Flashcards in Wildlife Trade Deck (48)
Why is wildlife trade so bad?
Illegal wildlife trade is one of the biggest threats to the survival of some of the worlds rarest species. In fact, illegal wildlife trade is second only to habitat destruction as a cause of species loss and potential extinction.
What is the current situation in the EU regarding wildlife trade?
Millions of live animals and plants are imported into the EU each year. This is in addition to significant amounts of animal products
Is all wildlife trade illegal?
No, much of it is legitimate and some species are subject to strict legal measures
What additional pressure is put on wildlife because of trade?
Over exploitation, pollution, deforestation
How is wildlife traded?
Wildlife is often traded in Asia in open markets!
Why is wildlife sold?
Souvenirs, food, pets, medicine
What levels of legislation is there for wildlife trade?
There are international agreements
Give an example of a key international agreement
CITES - Convention on International Trade in Endangered Species of Wild Flora and Fauna
What is the purpose of CITES? and when did it come into force?
Came into force in 1975. It aims to ensure that international trade in wild animals and plants does not threaten their survival.
Give an example of a European Directive related to Wildlife trade
EC Wildlife trade regulation
What is the purpose of the EC Wildlife Trade Regulation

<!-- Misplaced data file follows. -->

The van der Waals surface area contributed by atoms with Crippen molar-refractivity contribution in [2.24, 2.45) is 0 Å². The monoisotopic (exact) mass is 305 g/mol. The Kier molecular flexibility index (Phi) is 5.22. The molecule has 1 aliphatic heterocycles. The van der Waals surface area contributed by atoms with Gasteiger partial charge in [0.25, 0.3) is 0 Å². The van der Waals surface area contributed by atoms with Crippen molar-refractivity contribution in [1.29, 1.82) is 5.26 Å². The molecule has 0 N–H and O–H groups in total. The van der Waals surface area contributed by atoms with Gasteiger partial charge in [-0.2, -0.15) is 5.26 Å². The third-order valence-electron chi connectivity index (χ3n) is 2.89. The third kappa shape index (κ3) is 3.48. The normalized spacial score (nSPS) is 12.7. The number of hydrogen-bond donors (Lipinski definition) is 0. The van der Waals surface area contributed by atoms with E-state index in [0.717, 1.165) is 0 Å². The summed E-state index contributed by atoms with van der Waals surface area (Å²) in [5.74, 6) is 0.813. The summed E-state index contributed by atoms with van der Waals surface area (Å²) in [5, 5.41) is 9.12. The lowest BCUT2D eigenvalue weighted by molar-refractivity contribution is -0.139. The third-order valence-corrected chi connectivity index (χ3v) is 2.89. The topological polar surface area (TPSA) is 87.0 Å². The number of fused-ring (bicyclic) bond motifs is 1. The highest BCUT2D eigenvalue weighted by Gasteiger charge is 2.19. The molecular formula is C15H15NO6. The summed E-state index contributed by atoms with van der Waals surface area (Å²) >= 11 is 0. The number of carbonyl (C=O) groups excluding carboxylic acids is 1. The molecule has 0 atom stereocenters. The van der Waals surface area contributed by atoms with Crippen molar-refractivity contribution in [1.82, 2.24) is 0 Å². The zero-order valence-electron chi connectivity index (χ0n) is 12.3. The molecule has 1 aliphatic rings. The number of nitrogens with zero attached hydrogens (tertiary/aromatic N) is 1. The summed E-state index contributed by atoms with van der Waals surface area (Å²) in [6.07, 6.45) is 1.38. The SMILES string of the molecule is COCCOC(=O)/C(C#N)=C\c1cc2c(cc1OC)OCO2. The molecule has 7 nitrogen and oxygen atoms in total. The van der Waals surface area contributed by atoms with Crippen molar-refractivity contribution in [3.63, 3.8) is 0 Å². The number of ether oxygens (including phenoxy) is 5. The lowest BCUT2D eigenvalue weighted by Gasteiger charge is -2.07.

Enforces legislation CITES outlines within the European Union.
What does CAWT stand for? and where is it in force?
Coalition Against Wildlife Trafficking (NATIONAL)
What does NWCU stand for?
National Wildlife Crime Unit
What is the WCA (1981)
Wildlife and Countryside Act 1981
What is the purpose of CAWT?
raises the political profile of illegal wildlife trade
What is the purpose of NWCU?
assist in the prevention and detection of wildlife trade crimes and collaborates with international partners on the promotion of improved enforcement on trade
What is the purpose of the Wildlife and Countryside Act of 1981?
Protection of UK flora and fauna
How are species covered in CITES?
Species are split into three appendices depending on the level of protection they require
Describe appendix 1
Species in this appendix include species that are threatened with extinction. Therefore trade in these species is only permitted in exceptional circumstances
Describe appendix 2
Species in this appendix include species that are not necessarily threatened with extinction, but in which trade should be controlled as it may threaten their survival
Describe appendix 3
Species in this appendix consist of species that are protected in at least one country.
How many species are there covered within appendix 1 (both plant and animal)
How many species are there covered within appendix 2 (both plant and animal)
How many species are there covered within appendix 3 (both plant and animal)
What is the internal structure of CITES?
Conference of the Parties (CoP)
Animal and Plant committees
What is the Conference of the Parties?
Collaboration of member states that meet every 2-3 years to review the progress of the conservation of species and considered amendments to appendixes
What is the role of the CITES secretariat?
Arranges the meeting of the CoP and distributes information
What is the role of the standing committee?
Provides policy guidance to the secretariat. Manages budget. Carries out work by the CoP
What is the role of the animal and plant committees?
They provide scientific evidence, periodically review species and recommend action for unsustainable trade